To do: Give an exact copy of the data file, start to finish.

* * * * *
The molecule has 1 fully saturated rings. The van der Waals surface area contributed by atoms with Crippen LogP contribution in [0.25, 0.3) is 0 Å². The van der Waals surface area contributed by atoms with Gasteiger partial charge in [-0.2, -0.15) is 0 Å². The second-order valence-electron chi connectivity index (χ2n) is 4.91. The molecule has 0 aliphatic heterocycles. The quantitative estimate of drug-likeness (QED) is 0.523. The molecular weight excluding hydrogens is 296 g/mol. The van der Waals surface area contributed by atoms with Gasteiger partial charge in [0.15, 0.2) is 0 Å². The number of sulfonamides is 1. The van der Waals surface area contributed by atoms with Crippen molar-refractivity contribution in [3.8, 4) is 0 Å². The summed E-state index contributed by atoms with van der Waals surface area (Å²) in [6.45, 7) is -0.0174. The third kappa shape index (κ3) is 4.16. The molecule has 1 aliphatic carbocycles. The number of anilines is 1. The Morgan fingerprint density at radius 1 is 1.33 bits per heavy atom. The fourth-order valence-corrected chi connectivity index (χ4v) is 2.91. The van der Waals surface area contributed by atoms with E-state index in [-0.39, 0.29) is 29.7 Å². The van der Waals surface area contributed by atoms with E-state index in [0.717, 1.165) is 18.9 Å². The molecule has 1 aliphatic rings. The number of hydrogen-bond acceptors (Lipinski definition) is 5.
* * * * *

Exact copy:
The molecule has 1 fully saturated rings. The van der Waals surface area contributed by atoms with Crippen LogP contribution in [0.25, 0.3) is 0 Å². The van der Waals surface area contributed by atoms with Gasteiger partial charge in [-0.2, -0.15) is 0 Å². The second-order valence-electron chi connectivity index (χ2n) is 4.91. The molecule has 0 aliphatic heterocycles. The quantitative estimate of drug-likeness (QED) is 0.523. The molecular weight excluding hydrogens is 296 g/mol. The van der Waals surface area contributed by atoms with Gasteiger partial charge in [0.15, 0.2) is 0 Å². The number of sulfonamides is 1. The van der Waals surface area contributed by atoms with Crippen molar-refractivity contribution in [3.8, 4) is 0 Å². The summed E-state index contributed by atoms with van der Waals surface area (Å²) in [6.45, 7) is -0.0174. The third kappa shape index (κ3) is 4.16. The molecule has 1 aliphatic carbocycles. The number of anilines is 1. The Morgan fingerprint density at radius 1 is 1.33 bits per heavy atom. The fourth-order valence-corrected chi connectivity index (χ4v) is 2.91. The van der Waals surface area contributed by atoms with E-state index in [-0.39, 0.29) is 29.7 Å². The van der Waals surface area contributed by atoms with E-state index in [0.717, 1.165) is 18.9 Å². The molecule has 1 aliphatic rings. The number of hydrogen-bond acceptors (Lipinski definition) is 5.